In this paper we describe an angle diversity optical wireless system that operates at 280Mbits/s and provides
bidirectional data transmission over a wide coverage area. The system uses commercially available components and
operates at a wavelength of 860nm. Three terminals, each using seven transmitter and receiver channels were
implemented, and the system was successfully tested in a wide range of different conditions. Implementation challenges,
design and performance are also discussed, together with future directions for this work.
The European project "hOME Gigabit Access Network" (OMEGA) targeted various wireless and wired
solutions for 1 Gbit/s connectivity in Home Area Networks (HANs). One objective was to evaluate the suitability of
optical wireless technologies in two spectral regions: visible light (visible-light communications - VLC) and near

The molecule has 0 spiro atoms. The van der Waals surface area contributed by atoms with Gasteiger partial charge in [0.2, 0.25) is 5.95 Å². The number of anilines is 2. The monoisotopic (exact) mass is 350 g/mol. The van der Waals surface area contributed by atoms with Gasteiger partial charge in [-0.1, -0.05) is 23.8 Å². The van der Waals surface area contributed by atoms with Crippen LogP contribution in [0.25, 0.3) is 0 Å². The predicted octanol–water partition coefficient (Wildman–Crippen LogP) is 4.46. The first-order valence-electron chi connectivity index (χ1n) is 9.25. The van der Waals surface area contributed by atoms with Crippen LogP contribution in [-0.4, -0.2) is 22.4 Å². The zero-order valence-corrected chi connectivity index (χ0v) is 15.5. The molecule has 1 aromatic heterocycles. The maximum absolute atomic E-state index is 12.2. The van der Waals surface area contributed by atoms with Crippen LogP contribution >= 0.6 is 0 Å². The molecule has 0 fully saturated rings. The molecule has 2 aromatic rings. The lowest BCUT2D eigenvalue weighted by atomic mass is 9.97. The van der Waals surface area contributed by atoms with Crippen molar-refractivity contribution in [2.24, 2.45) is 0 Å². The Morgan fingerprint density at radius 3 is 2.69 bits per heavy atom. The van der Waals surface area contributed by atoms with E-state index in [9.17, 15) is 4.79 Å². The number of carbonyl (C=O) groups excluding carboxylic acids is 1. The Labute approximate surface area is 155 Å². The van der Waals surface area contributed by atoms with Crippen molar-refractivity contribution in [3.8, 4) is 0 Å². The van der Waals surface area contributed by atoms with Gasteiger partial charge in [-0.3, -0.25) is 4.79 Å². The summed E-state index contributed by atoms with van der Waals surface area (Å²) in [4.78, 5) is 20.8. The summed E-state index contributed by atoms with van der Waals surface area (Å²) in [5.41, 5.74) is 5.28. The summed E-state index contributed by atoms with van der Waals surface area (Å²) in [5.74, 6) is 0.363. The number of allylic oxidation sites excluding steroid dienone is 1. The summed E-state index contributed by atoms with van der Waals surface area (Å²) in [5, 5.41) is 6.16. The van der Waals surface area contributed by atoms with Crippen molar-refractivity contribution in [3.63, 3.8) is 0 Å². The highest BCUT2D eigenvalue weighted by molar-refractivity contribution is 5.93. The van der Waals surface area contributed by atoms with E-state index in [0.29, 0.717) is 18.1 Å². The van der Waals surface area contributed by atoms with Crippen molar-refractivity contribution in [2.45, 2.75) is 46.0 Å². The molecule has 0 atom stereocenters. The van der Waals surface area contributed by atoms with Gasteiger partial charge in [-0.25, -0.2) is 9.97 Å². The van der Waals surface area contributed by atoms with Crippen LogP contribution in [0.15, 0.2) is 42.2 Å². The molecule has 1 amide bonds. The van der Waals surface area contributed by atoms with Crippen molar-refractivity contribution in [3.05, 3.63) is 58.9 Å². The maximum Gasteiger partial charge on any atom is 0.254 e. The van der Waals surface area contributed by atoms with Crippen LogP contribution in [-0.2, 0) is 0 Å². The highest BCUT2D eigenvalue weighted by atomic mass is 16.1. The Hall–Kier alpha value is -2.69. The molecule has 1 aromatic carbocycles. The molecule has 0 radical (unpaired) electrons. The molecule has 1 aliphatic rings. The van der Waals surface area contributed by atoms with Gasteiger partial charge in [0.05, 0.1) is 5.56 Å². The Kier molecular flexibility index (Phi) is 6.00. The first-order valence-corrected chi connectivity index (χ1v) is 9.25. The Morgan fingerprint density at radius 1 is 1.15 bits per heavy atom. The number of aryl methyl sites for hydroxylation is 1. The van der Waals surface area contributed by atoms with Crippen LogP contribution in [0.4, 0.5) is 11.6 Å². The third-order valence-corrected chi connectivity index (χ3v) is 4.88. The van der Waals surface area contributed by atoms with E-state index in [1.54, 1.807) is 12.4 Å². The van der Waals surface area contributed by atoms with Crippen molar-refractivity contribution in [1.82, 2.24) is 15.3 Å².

infrared (infrared communications - IRC). Several demonstrators have been built, all of them largely relying on overthe-
shelf components. The demonstrators included a "wide-area" VLC broadcast link based on LED ceiling lighting and
a laser-based high-data-rate "wide-area" IRC prototype.
In this paper we discuss an adapted optical-wireless media-access-control (OWMAC) sublayer, which was
developed and implemented during the project. It is suitable for both IRC and VLC. The VLC prototype is based on
DMT signal processing and provides broadcasting at ~ 100 Mbit/s over an area of approximately 5 m2. The IRC
prototype provides ~300 Mbit/s half-duplex communication over an area of approximately 30 m2. The IRC mesh
network, composed of one base station and two terminals, is based on OOK modulation, multi-sector transceivers, and
an ultra-fast sector switch.
After a brief discussion about the design of the optical-wireless data link layer and the optical-wireless switch